Late week:

Thursday and Friday I entered the Supertour races. Rob has already provided most of these details. Thursday was both a skate and classic sprint prelim on courses that were point to point and mostly uphill. I had begun to think that I had adjusted to the high altitude, but I have never had such a head rush and nausea at the end of a race. I was talking to Justin Beckwith, who coaches GMVS, that evening back at the hotel and he asked me how the race went. I said, not the smartest thing I’ve ever done, which I mean, I was talking about a ski race, so I must have been feeling pretty crappy. The weird part was that my results from that day (which I hadn’t seen when I had that conversation) were better than I had expected. I was mid-pack in a SuperTour race at altitude that I had to race in 1º + windchill conditions. I will smoke it tomorrow, I thought!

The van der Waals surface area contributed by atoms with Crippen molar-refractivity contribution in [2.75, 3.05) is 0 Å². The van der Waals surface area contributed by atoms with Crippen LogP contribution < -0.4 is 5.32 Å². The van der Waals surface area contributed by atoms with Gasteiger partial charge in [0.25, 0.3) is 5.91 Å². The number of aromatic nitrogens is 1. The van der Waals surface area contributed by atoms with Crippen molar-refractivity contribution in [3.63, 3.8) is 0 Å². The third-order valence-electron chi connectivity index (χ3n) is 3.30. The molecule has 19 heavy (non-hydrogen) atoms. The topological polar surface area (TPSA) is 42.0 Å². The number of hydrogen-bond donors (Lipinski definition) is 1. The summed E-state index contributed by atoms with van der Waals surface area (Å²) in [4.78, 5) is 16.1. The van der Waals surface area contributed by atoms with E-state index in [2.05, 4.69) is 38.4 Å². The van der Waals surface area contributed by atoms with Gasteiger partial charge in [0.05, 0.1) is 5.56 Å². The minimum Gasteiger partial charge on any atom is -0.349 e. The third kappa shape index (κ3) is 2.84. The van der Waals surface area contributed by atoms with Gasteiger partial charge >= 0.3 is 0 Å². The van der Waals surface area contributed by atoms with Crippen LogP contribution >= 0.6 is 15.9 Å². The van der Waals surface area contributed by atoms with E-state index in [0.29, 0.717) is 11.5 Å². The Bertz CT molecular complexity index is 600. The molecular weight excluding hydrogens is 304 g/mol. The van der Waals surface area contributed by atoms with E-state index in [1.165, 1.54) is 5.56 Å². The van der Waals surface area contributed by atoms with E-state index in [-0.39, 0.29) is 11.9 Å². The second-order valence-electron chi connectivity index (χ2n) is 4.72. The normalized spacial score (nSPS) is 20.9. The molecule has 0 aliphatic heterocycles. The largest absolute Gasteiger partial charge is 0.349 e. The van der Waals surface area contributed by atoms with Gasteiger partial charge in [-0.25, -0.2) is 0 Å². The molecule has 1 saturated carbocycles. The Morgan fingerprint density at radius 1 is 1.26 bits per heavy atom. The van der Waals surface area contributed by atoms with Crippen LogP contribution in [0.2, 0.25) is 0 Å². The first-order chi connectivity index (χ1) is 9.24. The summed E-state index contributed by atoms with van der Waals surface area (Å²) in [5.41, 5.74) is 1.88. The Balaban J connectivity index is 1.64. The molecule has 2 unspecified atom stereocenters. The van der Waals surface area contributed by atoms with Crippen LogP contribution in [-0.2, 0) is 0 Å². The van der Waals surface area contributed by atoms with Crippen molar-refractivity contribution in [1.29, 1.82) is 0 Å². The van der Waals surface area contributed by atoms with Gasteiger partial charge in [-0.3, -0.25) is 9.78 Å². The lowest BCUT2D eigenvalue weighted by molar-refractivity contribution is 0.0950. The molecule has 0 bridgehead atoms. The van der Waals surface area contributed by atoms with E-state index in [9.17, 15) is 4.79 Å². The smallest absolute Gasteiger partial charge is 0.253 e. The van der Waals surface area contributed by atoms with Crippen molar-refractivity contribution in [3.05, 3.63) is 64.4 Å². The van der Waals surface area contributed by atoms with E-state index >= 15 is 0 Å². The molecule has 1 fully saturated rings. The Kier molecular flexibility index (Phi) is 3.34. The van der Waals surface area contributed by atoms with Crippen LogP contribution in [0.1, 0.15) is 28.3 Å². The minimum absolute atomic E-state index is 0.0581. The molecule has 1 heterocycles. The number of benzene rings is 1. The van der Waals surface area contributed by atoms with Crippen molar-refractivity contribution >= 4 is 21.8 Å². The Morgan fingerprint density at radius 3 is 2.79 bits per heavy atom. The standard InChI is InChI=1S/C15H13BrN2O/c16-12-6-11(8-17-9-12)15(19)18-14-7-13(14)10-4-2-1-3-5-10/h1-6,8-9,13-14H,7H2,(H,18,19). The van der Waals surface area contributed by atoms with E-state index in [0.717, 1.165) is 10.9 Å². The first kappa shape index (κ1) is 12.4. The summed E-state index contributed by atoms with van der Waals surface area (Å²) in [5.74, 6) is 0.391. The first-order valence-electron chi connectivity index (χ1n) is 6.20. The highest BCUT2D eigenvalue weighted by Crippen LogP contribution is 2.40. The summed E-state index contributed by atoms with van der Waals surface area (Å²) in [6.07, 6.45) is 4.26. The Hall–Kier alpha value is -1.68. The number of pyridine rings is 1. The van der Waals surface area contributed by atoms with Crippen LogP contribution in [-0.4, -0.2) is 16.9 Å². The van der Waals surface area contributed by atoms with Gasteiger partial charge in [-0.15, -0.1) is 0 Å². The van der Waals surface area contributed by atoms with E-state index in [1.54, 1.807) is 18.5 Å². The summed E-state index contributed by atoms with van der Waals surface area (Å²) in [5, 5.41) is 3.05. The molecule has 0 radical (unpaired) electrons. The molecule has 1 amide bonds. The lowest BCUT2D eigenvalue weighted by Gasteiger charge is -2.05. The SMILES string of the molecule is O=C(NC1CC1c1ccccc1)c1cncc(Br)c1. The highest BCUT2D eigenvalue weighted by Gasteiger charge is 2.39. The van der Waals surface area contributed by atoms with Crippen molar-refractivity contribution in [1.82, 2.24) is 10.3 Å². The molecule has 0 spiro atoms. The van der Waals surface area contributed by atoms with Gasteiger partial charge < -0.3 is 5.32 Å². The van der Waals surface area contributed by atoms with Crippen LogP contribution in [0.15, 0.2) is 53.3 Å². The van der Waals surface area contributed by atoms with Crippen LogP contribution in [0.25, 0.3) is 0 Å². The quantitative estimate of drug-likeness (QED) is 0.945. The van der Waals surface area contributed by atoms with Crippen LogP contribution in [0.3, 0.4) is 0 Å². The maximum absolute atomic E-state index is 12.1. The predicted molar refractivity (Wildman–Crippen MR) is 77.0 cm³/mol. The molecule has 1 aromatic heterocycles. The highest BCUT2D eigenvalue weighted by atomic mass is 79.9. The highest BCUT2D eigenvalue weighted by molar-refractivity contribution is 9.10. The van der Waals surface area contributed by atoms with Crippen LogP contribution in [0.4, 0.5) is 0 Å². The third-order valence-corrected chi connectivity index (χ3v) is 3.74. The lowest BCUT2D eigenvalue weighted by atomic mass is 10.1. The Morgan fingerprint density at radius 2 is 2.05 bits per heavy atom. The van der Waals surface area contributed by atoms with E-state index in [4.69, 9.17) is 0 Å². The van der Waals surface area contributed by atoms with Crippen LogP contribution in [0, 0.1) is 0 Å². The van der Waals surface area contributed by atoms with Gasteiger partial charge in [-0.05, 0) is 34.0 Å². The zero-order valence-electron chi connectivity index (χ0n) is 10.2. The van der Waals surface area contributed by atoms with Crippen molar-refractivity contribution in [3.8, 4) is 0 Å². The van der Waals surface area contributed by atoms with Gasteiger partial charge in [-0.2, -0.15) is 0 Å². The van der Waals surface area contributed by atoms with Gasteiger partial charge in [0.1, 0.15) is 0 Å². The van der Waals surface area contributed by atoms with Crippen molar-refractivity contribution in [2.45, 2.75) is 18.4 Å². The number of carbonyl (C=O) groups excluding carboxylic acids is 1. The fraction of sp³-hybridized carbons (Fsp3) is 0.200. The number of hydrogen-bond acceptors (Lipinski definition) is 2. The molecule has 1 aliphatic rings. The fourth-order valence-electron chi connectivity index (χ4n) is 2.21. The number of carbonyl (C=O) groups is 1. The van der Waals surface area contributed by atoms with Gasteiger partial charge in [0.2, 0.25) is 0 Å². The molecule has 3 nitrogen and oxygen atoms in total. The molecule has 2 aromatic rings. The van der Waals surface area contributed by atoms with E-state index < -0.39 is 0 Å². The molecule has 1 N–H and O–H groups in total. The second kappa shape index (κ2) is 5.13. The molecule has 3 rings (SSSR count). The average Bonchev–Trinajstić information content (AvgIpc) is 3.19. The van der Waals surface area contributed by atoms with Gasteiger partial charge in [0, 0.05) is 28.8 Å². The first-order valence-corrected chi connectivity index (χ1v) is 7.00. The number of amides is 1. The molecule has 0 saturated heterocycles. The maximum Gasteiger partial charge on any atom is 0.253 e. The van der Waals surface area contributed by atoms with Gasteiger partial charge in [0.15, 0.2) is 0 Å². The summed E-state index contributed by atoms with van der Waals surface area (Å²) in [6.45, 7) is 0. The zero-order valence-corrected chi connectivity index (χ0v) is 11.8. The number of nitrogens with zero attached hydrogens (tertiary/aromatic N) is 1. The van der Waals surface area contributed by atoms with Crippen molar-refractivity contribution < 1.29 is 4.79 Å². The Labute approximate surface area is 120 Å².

Haha, that was a nice thought. Friday was a 10k skate - what I usually think of my specialty. I was bib #7 so placed before the A seed. No one passed me until maybe the 4k mark and from then until the end of the race I’m pretty sure the entire USST, APU, MSU and whatever other big ski powerhouses there are passed me. On the one hand, how often do Morgan Symth and Holly Brooks track you? It was inspiring in the sense that all these women were extremely strong, powerful skiers. Their muscles were bulging out of their ski suits. But it was also kind of depressing in the sense that I was dying. The lack of oxygen was frustrating. I started feeling anemic - I wanted to go harder and generate some speed, but I just couldn’t. I got the pity cheer from people, which is my absolute least favorite thing. I mean, either cheer for me because I’m having a great race and you’re excited to see how well I’m doing and you want to keep up my mojo, or just be quiet. Don’t say, hang in there, or just over the hill or a half-hearted Go # 7 when #45 probably just went by. The only thing that mentally kept me going were technique goals Rob had me set before the race. I had wanted a really smooth stride, and big V2. While I was definitely not getting any power, at least I had something to focus on beside how bad I was feeling. I think that’s a good thing to have before every race - to help go faster if you’re doing well and distract you if things aren’t. Results, I don’t even really want to mention for this race, they weren’t very pretty. Rob’s race experience was pretty similar to mine and we have decided to move on and blame it on being sea level flatlanders with only 5 days on snow.